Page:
efficient idiomatic queue?

David Eppstein eppstein at ics.uci.edu
Thu Jan 24 01:22:56 CET 2002

In article <83it9s4rm2.fsf at panacea.canonical.org>,
 Kragen Sitaker <kragen at pobox.com> wrote:

> Even with hacks to make it less likely to hit its worst-case, though,
> quicksort's constant factor makes it about twice as fast as mergesort.

This is either using clever tricks to pick a good pivot, or assuming that 
comparisons are fast (probably not a good assumption in Python), right? 
Merge sort uses very close to the optimal number of comparisons, single 
randomly-chosen pivot quicksort is off by some constant factor.

It also depends on how your data was represented; several years ago when I 
needed code (in C++) to sort linked-list data I chose merge sort, since 
it's simple, for that representation it does not use any extra memory, and 
the lists I was sorting were small enough that I didn't have to worry about 
caching effects (as I think someone pointed out earlier, array-based 
versions of quick sort and merge sort can be much better than heap sort in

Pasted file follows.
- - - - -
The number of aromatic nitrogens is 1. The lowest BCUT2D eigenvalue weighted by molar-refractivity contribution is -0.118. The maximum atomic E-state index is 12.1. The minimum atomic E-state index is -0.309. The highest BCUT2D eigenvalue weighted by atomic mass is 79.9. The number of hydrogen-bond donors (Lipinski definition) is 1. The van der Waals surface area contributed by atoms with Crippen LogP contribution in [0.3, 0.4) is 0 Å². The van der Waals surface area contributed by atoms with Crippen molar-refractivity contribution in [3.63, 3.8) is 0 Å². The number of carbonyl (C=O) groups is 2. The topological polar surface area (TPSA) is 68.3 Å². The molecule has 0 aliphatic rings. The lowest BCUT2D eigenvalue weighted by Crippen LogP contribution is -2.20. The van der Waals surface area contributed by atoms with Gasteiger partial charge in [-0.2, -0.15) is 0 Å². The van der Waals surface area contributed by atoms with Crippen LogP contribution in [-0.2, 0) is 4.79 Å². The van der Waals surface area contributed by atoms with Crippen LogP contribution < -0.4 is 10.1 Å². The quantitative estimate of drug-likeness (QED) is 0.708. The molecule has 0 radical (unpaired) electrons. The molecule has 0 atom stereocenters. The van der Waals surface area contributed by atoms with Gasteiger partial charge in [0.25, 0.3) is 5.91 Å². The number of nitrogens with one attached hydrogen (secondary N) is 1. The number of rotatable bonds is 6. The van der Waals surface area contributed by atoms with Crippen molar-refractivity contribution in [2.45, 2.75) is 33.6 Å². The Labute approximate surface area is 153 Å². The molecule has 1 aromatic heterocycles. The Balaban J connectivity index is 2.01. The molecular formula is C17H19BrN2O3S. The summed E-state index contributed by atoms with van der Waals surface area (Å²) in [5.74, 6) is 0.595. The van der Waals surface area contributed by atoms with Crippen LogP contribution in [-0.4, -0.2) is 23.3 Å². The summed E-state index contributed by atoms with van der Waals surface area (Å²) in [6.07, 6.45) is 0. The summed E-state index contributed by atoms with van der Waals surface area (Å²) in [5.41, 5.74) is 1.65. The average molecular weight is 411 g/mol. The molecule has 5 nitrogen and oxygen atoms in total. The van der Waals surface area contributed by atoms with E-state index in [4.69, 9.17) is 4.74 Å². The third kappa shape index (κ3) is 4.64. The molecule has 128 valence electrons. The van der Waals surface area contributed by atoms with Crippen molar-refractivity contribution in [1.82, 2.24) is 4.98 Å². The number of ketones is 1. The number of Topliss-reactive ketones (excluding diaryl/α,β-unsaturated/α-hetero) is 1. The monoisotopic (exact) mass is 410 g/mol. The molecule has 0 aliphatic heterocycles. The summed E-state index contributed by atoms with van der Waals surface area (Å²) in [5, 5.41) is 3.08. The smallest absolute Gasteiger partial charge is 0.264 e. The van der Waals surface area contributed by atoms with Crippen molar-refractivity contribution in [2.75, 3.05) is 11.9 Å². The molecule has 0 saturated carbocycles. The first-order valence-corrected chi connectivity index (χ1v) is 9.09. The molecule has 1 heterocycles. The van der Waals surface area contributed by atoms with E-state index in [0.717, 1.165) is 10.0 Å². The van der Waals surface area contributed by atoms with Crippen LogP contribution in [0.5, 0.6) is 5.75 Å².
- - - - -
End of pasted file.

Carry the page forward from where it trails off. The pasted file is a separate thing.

their caching behavior).

> How does heapsort's constant factor compare with mergesort's?

Not as good, but it uses less memory.  The problem is, quicksort doesn't 
use much more memory than heapsort, and is I think usually much faster, so 
heapsort is not so often the best choice.

> Python's built-in sort() uses quicksort (using a linear congruential
> generator to pick pivot elements) to partition the array into small
> chunks, and then uses an algorithm that looks a lot like a bubble sort
> to sort the small chunks.  It has special cases for already-sorted
> data, all-the-same data, reverse-sorted data, and each of the above
> followed by some unsorted data.  This is the kind of thing you get
> when you aim for practicality.

Yes, theory and practice are not the same thing.

Sometimes (as here) the theoretical algorithms are nice and clean, but 
making them practical creates a mess.  Other times theoreticians use lots 
of complicated tricks to reduce the worst-case complexity while the better 
practical solutions are simpler...
David Eppstein       UC Irvine Dept. of Information & Computer Science
eppstein at ics.uci.edu http://www.ics.uci.edu/~eppstein/

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